Walking in a “Winter Wonders” Land

From November 24th to January 2nd, Sandy Hill Farm in Eliot, Maine held their second annual Winter Wonders light walk. When walking through the event, attendees were surrounded by thousands of lights and were taken on a journey celebrating the holiday season. The self-guided walk took attendees through 14 acres of farmland and this year, the length of the walk increased by 33% and the number of lights by 50%. The event had over 750,000 lights and included interactive structures like trains and playhouses. Admission tickets were $17.50 and purchasing tickets had to be done online to decrease lines at the entrance.  

The light walk began with the iconic Winter Wonders sign pictured above. Dozens of families posed in front of the light sign, one of the many photo opportunities that were offered during the walk. An attendee of the event, Annemarie Hogan, said, “there are great chances to take photos and see the magic of Christmas through lights.” In reality, any part of the walk was a great place to take pictures, but there were designated areas off the side of the path to take photos out of the way of other groups on the walk. Though, being in the way of other groups was an issue for some. Groups with upwards to fourteen people, like the one Hogan was a part of, were hard to corral through the paths. “People were certainly closer this year. It is worth seeing, but I would go earlier in the season or after Christmas to avoid crowds next year,” said Hogan. 

During the light walk, crowds were a problem due to the rise in attendance. Making the walk longer and more extravagant this year, though great for returning attendees, contributed to more crowds. Sandy Hill Farm owner Bill Widi spoke about what the farm did to control the crowds. “The first thing we do is to set a limit on the number of people we sell tickets to for a particular time slot. The second thing we do to control crowds is have a staff of people in the parking lot and along the trails to make sure everything runs smoothly.” To reduce crowding at the entrance and in the parking lot, the farm only sold tickets online. In addition, when attendees purchased tickets they had to select a time to arrive to reduce the number of people on the trails.

Having been the second year of the event, many of the people were returning attendees. “We’ve attended the event for the past two years. We first attended because we were looking for a safe place for our family to celebrate Christmas,” said attendee Joan Gross. Gross was a part of Hogan’s large group and she elaborated on how Winter Wonders is a great place to go with big groups of people. “We have a large family and could not safely gather indoors [because of the COVID-19 pandemic]. It was the perfect venue to have fun and be together safely.” With the pandemic sweeping the nation during the holiday season, it was difficult for families to get together. This, being an outdoor event, allowed people to remain socially distant.

For an event this size, it takes a lot of time and effort to set up the lights. “We have two events: Fall and winter. The fall event takes about two months to set up and the winter event takes three months. We have approximately three people working to set up each event. But we do work year-round to create some of the displays for each event,” said Widi. As a small farm, only having a few employees to set up lights may be challenging, but Sandy Hill works year-round to make sure the event goes off without a hitch.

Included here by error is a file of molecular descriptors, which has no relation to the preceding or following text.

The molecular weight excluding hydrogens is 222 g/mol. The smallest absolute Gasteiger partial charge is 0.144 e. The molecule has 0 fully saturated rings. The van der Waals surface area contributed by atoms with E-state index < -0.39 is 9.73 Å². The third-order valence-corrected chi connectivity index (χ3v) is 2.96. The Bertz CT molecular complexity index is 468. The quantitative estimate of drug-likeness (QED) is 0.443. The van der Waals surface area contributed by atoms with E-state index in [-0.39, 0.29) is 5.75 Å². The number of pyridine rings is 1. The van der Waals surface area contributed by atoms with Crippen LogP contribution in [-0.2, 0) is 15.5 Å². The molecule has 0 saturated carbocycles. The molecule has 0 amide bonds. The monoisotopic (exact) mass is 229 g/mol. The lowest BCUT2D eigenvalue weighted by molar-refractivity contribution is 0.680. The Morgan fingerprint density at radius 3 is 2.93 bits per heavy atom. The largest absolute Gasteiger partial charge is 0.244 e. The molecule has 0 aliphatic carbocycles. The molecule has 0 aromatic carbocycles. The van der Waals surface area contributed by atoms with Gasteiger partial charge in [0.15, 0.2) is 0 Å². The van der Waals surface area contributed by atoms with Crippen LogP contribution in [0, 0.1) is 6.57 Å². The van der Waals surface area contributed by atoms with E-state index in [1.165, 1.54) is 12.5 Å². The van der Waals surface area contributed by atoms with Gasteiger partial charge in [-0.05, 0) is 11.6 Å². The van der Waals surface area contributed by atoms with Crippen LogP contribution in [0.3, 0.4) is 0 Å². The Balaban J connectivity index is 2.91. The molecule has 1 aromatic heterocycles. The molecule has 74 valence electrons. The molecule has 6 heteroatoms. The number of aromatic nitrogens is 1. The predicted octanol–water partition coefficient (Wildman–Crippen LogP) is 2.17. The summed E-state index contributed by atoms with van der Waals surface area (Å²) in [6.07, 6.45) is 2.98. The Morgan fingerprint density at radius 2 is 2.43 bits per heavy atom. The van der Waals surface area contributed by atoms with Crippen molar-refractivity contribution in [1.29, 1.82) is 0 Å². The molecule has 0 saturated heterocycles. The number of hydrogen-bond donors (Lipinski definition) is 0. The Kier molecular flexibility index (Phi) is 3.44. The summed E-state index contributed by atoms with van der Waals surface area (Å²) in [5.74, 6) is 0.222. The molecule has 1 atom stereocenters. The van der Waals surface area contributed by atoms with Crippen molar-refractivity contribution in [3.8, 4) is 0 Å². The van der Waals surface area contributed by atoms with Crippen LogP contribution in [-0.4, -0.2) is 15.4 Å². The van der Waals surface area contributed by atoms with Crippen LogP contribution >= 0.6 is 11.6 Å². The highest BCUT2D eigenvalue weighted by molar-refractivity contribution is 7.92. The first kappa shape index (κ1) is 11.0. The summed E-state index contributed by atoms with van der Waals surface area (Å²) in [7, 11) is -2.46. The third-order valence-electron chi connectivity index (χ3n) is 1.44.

Special to this year’s event were  the interactive structures. There was a train that kids were able to ring the bell on, a playhouse (pictured above), and many more interactive areas. Gross spoke about her grandchildren’s enjoyment with the structures. “The biggest change I noticed from last year to this year was the exhibits that the children could climb onto and into. That was the highlight for the youngest children,” she said. Another fan favorite was the train, where children could drive and ride the train with others. There was also a covered train car that was a very popular area for photos.

Being a smaller farm may come with its challenges, but Sandy Hill still decided to take on a large event. “The event started in the fall of 2020. The main reason that we started the event was to bring joy to people in the area during the fall and winter holidays. With Covid in 2020, we believe there was a need to lift the spirits of people in the area. We also use any money generated to keep the farm going,” said Widi. The event got lots of publicity this year and it gave light to all the other events the farm does.

Christmas time is not the only time Sandy Hill Farm wants to spread cheer. The farm has several other events, even others with lights. “It starts out with an Easter Egg Hunt for young children. Then, we have a fall event that runs from mid-September through Halloween. The third event is the Winter Wonders holiday light show. Both the fall and winter events are light show displays” said Widi. This year’s theme for the fall event is “Out of this World” and will feature alien themes, as well.

This year was a success for Sandy Hill Farm with attendance to Winter Wonders through the roof, and the farm has high hopes for the future. “We would like to ultimately be the largest and most fun light show in New England. That is the vision. If we can reach that vision, then we bring as much joy as possible to the people in the region.” Tickets to Winter Wonders are no longer on sale, but their next event, the Egg Treasure Hunt, will begin April 9th, 2022. To support the farm, join them next year for their third annual Winter Wonder light walk, anticipated to begin around the end of November, 2022.